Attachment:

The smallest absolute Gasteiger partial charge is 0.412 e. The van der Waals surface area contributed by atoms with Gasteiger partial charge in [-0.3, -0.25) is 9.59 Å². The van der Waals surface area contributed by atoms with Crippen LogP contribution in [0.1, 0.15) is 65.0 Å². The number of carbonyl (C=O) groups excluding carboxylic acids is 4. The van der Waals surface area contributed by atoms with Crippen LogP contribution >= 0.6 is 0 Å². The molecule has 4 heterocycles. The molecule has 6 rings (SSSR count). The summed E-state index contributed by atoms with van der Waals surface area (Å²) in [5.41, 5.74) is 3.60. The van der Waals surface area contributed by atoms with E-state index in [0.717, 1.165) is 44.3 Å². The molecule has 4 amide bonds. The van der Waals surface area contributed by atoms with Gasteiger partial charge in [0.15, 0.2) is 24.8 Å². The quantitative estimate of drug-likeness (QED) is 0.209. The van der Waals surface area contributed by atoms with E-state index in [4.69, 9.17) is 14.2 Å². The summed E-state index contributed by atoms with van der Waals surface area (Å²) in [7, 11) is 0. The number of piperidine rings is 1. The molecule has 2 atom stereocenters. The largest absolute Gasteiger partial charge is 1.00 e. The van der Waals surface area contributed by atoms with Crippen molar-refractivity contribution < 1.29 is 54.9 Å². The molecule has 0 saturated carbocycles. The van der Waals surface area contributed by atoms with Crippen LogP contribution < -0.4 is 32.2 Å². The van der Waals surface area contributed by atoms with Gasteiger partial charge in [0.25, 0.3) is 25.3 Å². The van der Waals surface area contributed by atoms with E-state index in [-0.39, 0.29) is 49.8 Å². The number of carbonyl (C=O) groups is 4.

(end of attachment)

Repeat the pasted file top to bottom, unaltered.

The smallest absolute Gasteiger partial charge is 0.412 e. The van der Waals surface area contributed by atoms with Gasteiger partial charge in [-0.3, -0.25) is 9.59 Å². The van der Waals surface area contributed by atoms with Crippen LogP contribution in [0.1, 0.15) is 65.0 Å². The number of carbonyl (C=O) groups excluding carboxylic acids is 4. The van der Waals surface area contributed by atoms with Crippen LogP contribution >= 0.6 is 0 Å². The molecule has 4 heterocycles. The molecule has 6 rings (SSSR count). The summed E-state index contributed by atoms with van der Waals surface area (Å²) in [5.41, 5.74) is 3.60. The van der Waals surface area contributed by atoms with E-state index in [0.717, 1.165) is 44.3 Å². The molecule has 4 amide bonds. The van der Waals surface area contributed by atoms with Gasteiger partial charge in [0.15, 0.2) is 24.8 Å². The quantitative estimate of drug-likeness (QED) is 0.209. The van der Waals surface area contributed by atoms with E-state index in [4.69, 9.17) is 14.2 Å². The summed E-state index contributed by atoms with van der Waals surface area (Å²) in [7, 11) is 0. The number of piperidine rings is 1. The molecule has 2 atom stereocenters. The largest absolute Gasteiger partial charge is 1.00 e. The van der Waals surface area contributed by atoms with Crippen molar-refractivity contribution < 1.29 is 54.9 Å². The molecule has 0 saturated carbocycles. The van der Waals surface area contributed by atoms with Crippen LogP contribution < -0.4 is 32.2 Å². The van der Waals surface area contributed by atoms with Gasteiger partial charge in [0.25, 0.3) is 25.3 Å². The van der Waals surface area contributed by atoms with E-state index in [-0.39, 0.29) is 49.8 Å². The number of carbonyl (C=O) groups is 4.